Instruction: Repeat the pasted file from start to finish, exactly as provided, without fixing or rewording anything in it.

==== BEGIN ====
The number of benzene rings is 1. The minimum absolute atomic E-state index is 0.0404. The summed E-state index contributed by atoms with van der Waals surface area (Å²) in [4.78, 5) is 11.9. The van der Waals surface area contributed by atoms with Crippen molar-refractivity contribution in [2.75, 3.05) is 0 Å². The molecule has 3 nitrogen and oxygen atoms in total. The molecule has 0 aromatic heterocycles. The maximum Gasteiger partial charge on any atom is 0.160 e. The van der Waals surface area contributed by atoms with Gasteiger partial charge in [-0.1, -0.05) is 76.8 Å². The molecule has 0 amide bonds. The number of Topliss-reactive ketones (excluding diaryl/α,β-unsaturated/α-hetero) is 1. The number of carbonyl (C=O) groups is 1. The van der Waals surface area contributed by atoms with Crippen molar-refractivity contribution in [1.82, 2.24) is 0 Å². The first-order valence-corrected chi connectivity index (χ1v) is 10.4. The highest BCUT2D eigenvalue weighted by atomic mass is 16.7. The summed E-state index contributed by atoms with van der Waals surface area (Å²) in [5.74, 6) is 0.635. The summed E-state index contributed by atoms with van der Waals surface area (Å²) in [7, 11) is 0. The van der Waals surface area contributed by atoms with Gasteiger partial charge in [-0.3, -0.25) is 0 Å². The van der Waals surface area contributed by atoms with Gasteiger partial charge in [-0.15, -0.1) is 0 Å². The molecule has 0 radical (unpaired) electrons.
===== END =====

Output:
The number of benzene rings is 1. The minimum absolute atomic E-state index is 0.0404. The summed E-state index contributed by atoms with van der Waals surface area (Å²) in [4.78, 5) is 11.9. The van der Waals surface area contributed by atoms with Crippen molar-refractivity contribution in [2.75, 3.05) is 0 Å². The molecule has 3 nitrogen and oxygen atoms in total. The molecule has 0 aromatic heterocycles. The maximum Gasteiger partial charge on any atom is 0.160 e. The van der Waals surface area contributed by atoms with Gasteiger partial charge in [-0.1, -0.05) is 76.8 Å². The molecule has 0 amide bonds. The number of Topliss-reactive ketones (excluding diaryl/α,β-unsaturated/α-hetero) is 1. The number of carbonyl (C=O) groups is 1. The van der Waals surface area contributed by atoms with Crippen molar-refractivity contribution in [1.82, 2.24) is 0 Å². The first-order valence-corrected chi connectivity index (χ1v) is 10.4. The highest BCUT2D eigenvalue weighted by atomic mass is 16.7. The summed E-state index contributed by atoms with van der Waals surface area (Å²) in [5.74, 6) is 0.635. The summed E-state index contributed by atoms with van der Waals surface area (Å²) in [7, 11) is 0. The van der Waals surface area contributed by atoms with Gasteiger partial charge in [-0.3, -0.25) is 0 Å². The van der Waals surface area contributed by atoms with Gasteiger partial charge in [-0.15, -0.1) is 0 Å². The molecule has 0 radical (unpaired) electrons.